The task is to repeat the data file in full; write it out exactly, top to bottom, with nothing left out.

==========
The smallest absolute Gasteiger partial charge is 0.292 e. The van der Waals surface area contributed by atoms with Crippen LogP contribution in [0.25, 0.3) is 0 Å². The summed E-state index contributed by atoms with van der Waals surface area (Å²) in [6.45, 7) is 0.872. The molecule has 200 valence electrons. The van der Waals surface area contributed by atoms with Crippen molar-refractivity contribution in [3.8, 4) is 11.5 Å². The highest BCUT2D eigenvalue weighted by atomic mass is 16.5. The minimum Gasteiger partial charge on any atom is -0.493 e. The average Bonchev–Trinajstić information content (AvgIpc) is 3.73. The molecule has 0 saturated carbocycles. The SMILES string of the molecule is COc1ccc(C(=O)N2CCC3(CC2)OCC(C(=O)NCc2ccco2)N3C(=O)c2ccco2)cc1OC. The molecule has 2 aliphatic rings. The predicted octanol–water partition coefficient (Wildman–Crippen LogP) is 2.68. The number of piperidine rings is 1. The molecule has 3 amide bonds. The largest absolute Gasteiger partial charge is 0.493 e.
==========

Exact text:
The smallest absolute Gasteiger partial charge is 0.292 e. The van der Waals surface area contributed by atoms with Crippen LogP contribution in [0.25, 0.3) is 0 Å². The summed E-state index contributed by atoms with van der Waals surface area (Å²) in [6.45, 7) is 0.872. The molecule has 200 valence electrons. The van der Waals surface area contributed by atoms with Crippen molar-refractivity contribution in [3.8, 4) is 11.5 Å². The highest BCUT2D eigenvalue weighted by atomic mass is 16.5. The minimum Gasteiger partial charge on any atom is -0.493 e. The average Bonchev–Trinajstić information content (AvgIpc) is 3.73. The molecule has 0 saturated carbocycles. The SMILES string of the molecule is COc1ccc(C(=O)N2CCC3(CC2)OCC(C(=O)NCc2ccco2)N3C(=O)c2ccco2)cc1OC. The molecule has 2 aliphatic rings. The predicted octanol–water partition coefficient (Wildman–Crippen LogP) is 2.68. The number of piperidine rings is 1. The molecule has 3 amide bonds. The largest absolute Gasteiger partial charge is 0.493 e.